Folks throughout Southern California will be celebrating the intersection of life and death during the next two months at Obon, a traditional Japanese Buddhist festival. Hundreds of paper lanterns will illuminate the night sky as the dramatic sounds of the Taiko drum attract crowds and curious spectators.
“When we are dancing, we are dancing because in essence, we are saying, ‘thanks to my ancestors and to my heritage, to yours and to everyone who is dancing,'" said Reverend Lee Rosenthal from the Pasadena Buddhist Temple. "We are dancing with joy, and laughter in our hearts to celebrate human life.”
Similar to other mainstream traditions like Dia De Los Muertos, Obon has rooted itself in American tradition. It continues to be celebrated by people from various nationalities across the globe, in countries like Argentina and China.
Here are five things to know before you go. Scroll to the bottom for a list of local festivities.
1. What is Obon?
The festival is a chance for Japanese Americans and the larger community to honor those who have passed. But it's also a way for people to celebrate and express their gratitude for being alive and living in the moment. In Japan, it was believed that the deceased ancestor’s soul would return during the Obon season. As a tribute, the Japanese would often light up candles and send off lanterns down a river during what is known as Toro Nagashi, or “floating of the lanterns" to signify the return of ancestral spirits.
2. What is the traditional history and origin of Obon?
Obon derives from the Sanskrit word “Ullambana-a,” which is part of the Ullambana sutra. The history follows the story of Buddha’s disciple who began having disturbing visions of his deceased mother. To alleviate his mother’s suffering, the disciple sought Buddha’s help, who in turn, told the individual to perform a special offering for Buddhist monks during the fifteenth day of July. Upon following Buddha’s instructions, his mother was relieved from her suffering. And as a result, the disciple began to perform a joyous dance, now known as the Bon Odori dance.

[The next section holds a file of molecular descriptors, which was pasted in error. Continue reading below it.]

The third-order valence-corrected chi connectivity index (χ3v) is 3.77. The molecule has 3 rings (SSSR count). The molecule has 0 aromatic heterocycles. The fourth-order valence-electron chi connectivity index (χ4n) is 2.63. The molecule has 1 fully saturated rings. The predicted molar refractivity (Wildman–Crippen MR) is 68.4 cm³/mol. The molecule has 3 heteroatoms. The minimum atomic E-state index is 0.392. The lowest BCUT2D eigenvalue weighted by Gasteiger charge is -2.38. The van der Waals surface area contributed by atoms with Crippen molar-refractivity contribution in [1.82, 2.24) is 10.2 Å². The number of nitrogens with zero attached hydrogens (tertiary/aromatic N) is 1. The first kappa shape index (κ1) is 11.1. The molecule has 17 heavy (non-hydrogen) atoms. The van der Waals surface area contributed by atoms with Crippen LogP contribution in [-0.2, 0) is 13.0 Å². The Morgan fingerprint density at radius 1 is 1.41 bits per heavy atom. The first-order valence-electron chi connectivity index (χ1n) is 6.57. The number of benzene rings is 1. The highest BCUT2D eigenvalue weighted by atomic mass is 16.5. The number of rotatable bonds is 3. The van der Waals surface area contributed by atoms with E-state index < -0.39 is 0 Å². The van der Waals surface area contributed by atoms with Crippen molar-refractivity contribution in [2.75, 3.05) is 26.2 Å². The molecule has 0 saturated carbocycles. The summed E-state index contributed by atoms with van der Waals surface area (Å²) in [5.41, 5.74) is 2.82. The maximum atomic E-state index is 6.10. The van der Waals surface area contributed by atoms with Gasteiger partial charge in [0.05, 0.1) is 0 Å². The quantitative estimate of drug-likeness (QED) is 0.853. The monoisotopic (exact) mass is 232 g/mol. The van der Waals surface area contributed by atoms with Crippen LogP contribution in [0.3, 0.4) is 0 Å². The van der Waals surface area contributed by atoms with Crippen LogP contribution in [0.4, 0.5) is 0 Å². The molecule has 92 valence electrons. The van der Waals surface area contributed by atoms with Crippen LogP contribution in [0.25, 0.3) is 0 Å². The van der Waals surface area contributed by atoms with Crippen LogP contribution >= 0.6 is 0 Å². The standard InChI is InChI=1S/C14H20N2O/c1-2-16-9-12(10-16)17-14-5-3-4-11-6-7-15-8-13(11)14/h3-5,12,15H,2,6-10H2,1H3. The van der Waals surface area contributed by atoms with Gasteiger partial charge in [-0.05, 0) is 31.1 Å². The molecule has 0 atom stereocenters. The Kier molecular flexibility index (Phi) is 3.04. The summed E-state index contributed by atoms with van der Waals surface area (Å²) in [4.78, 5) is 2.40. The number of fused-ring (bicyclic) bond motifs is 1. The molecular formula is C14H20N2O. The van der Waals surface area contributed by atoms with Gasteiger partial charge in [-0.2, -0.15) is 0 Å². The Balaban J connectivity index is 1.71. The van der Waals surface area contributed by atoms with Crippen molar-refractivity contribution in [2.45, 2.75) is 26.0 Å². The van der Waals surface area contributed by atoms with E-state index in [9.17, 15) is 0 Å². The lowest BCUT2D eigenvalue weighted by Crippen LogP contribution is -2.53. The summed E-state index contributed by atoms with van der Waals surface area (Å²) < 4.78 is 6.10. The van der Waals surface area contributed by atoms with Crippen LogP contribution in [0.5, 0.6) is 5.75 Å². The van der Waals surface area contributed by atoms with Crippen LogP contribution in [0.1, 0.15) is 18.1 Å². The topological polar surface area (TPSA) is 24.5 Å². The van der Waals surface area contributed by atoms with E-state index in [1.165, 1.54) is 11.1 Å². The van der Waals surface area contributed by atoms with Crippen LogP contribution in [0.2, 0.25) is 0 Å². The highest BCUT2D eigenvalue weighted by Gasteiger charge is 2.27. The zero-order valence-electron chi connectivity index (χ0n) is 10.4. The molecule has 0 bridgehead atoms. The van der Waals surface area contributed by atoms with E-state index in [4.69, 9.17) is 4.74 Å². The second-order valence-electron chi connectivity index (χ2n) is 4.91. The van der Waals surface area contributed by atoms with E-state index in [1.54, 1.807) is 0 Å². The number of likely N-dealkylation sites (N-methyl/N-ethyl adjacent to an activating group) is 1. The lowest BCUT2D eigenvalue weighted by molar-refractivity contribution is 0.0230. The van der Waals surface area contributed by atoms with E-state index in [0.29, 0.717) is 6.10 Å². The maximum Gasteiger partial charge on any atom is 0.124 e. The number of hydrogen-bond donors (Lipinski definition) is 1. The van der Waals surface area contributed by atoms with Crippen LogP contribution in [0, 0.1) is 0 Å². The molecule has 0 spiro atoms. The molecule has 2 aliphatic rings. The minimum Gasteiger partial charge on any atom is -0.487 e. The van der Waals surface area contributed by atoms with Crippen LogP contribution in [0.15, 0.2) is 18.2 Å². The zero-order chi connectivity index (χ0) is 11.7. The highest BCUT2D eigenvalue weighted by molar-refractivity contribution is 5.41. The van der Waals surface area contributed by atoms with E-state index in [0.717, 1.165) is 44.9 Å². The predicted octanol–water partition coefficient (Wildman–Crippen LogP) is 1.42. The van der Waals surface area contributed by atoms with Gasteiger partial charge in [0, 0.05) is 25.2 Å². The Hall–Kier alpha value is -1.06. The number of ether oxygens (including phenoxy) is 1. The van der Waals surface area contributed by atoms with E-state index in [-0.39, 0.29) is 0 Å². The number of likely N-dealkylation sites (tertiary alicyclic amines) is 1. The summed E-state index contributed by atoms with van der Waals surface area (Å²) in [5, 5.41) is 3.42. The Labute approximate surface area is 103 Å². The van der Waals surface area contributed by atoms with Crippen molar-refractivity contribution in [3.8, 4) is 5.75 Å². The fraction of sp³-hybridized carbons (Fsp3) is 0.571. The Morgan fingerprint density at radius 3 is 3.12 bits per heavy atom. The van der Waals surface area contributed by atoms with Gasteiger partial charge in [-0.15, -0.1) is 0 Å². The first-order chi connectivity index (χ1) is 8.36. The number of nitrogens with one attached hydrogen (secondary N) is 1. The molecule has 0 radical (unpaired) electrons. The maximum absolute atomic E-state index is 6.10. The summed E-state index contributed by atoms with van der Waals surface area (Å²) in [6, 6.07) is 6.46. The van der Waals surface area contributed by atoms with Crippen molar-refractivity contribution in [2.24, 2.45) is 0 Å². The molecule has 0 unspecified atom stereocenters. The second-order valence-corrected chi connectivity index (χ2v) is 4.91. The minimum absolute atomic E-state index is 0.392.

3. How is Obon celebrated in America?
Mostly, with lots of skilled drummers and dancers adorned in ornate yukata and kimono-style attire. Oftentimes, there's an array of fruit offerings and tea demonstrations. Sometimes you'll see a food bazaar situated in open, communal spaces like temples, streets and parks. Obon attracts different audiences and is celebrated with a contemporary spin-off. Bingo, live music, arts and crafts for kids, and delicious dishes like BBQ chicken teriyaki and snow cones are just a few of the refreshing elements that continue to attract dozens of Angelenos.
Obon can last from one to three days. To preserve traditional values, garlands and offerings are placed at the grave site of ancestors. During the evening, hundreds of bon chochin lanterns are hung outdoors, and some are even attached with tags inscribed with the names of the recently deceased.
4. What is a Bon Odori?
One of the main highlights of Obon is a special folk dance known as the Bon Odori, often practiced weeks and months in advance leading up to the festival. Anyone including the young and old can join in and dance to the beat of the Taiko drum. Expect fast-paced musical rhythms underneath hundreds of colorful lanterns.
5. Where can I find upcoming Obon Festivals in the area?
- West Los Angeles: West Los Angeles Buddhist Temple - Saturday, July 13, 4 p.m. to 10 p.m.; Sunday, July 14, 3 p.m. to 9 p.m.
- Pasadena: Pasadena Buddhist Temple - Saturday, July 13, 4 p.m. to 9 p.m. through Sunday 14, 4 p.m. to 8:30 p.m.
- Los Angeles: Nishi Hongwanji L.A. - Sunday, July 21, 3 p.m. to 9 p.m.
- Venice: Venice Hongwanji Buddhist Temple - Saturday, July 27, 3 to 9 p.m.; Sunday July 28, 1 to 9 p.m.
- Gardena: Gardena Buddhist Church - Saturday, August 3, 3 p.m. to 10 p.m; Sunday, August 4, 2 p.m. to 9 p.m.